• Early Prototype

    liebman4 days ago 0 comments

      I threw together a quick prototype using a NodeMCU, small oled display and a gps unit. Then spent some time working with the software. 

       I had seen a number random crashes and found that this was due to power demands from the GPS module so I added a large-ish capacitor nearby. 

       Since the ESP8266 only has one USART I’m using a software serial implementation.  I've still seen some crashes and decoding the stack trace they are happening on the interrupt service routine for this module.  A quick look at the modules code shows a WAIT macro that may not be safe in an interrupt service routine,

       I'm also using a nice, small NMEA parsing library to parse the GPS messages.  

       Its responding to ntp requests and syncing with the PPS signal from the GPS unit.  I am seeing a few times where the NMEA message from the GPS is parsed after the next second pulse from the GPS.  Because I'm validating validating that the time I have is correct with each message I see it time warp back one second then timeworn forward one second a few times a day.  I think that the ESP wifi housekeeping functions may sometimes delay the serial parsing.  Or that rendering the display could be taking too long to render each second.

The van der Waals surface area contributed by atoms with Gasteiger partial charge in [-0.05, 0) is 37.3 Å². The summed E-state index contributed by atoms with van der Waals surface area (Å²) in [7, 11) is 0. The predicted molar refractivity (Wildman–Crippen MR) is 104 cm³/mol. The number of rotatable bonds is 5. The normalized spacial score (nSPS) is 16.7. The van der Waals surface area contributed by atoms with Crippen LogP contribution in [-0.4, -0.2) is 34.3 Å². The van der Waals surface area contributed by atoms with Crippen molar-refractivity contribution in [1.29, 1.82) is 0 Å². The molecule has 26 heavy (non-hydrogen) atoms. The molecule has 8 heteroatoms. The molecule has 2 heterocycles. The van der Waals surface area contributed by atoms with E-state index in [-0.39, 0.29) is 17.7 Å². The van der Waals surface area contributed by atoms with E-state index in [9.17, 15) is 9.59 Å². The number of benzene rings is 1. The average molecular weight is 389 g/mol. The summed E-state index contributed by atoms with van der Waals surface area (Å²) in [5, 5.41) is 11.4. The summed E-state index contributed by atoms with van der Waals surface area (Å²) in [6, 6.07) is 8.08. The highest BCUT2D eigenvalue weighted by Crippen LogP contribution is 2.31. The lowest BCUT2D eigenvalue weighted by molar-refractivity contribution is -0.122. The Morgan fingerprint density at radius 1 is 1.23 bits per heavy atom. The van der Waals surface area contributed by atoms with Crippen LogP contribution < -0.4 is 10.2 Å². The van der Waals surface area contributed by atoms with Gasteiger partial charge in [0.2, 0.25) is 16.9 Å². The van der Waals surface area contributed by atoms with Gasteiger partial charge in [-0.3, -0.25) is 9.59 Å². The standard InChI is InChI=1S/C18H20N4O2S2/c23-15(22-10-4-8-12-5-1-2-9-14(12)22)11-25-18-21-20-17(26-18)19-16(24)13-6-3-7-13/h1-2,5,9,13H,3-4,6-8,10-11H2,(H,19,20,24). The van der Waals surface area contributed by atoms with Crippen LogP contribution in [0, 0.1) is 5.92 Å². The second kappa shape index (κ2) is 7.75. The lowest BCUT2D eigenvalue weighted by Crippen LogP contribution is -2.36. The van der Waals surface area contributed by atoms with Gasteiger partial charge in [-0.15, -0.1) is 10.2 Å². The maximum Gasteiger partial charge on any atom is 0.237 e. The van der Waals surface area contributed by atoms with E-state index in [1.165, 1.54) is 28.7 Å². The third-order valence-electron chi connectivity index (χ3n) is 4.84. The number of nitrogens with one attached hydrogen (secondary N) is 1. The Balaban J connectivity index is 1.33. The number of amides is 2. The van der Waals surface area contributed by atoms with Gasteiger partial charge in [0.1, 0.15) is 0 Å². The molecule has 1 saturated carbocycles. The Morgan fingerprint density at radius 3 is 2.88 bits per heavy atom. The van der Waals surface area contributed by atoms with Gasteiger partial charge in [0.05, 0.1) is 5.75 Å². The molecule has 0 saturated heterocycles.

• No GPS module yet

    liebman11/04/2017 at 02:41 0 comments

       While I don't have a GPS module, I do have boards from SynchroClock that have the DS3231 real time clock 1hz routed to a GPIO pin on on the ESP8266. This lets me pretend I have a GPS (and I read the current time from the DS3231).

      I used a strategy mentioned by @Nick Sayer, in the comments on one of his projects here, and used the ESP8266 builtin CPU cycle counter, 80Mhz, to interpolate the time between seconds.  And it answers queries!

    flugelberry$ ntpdate -q -u 192.168.0.29
    server 192.168.0.29, stratum 1, offset 0.273729, delay 0.06538
     3 Nov 19:39:51 ntpdate[8704]: adjust time server 192.168.0.29 offset 0.273729 sec
    

    EDIT: It turns out that ESP.getCycleCount() is not very consistent.  Using this I end up with up with well over 250us of jitter!  Maybe something with idle sleep or some other power saving mode?  In any case using micros() works much much better with jitter less than 20us!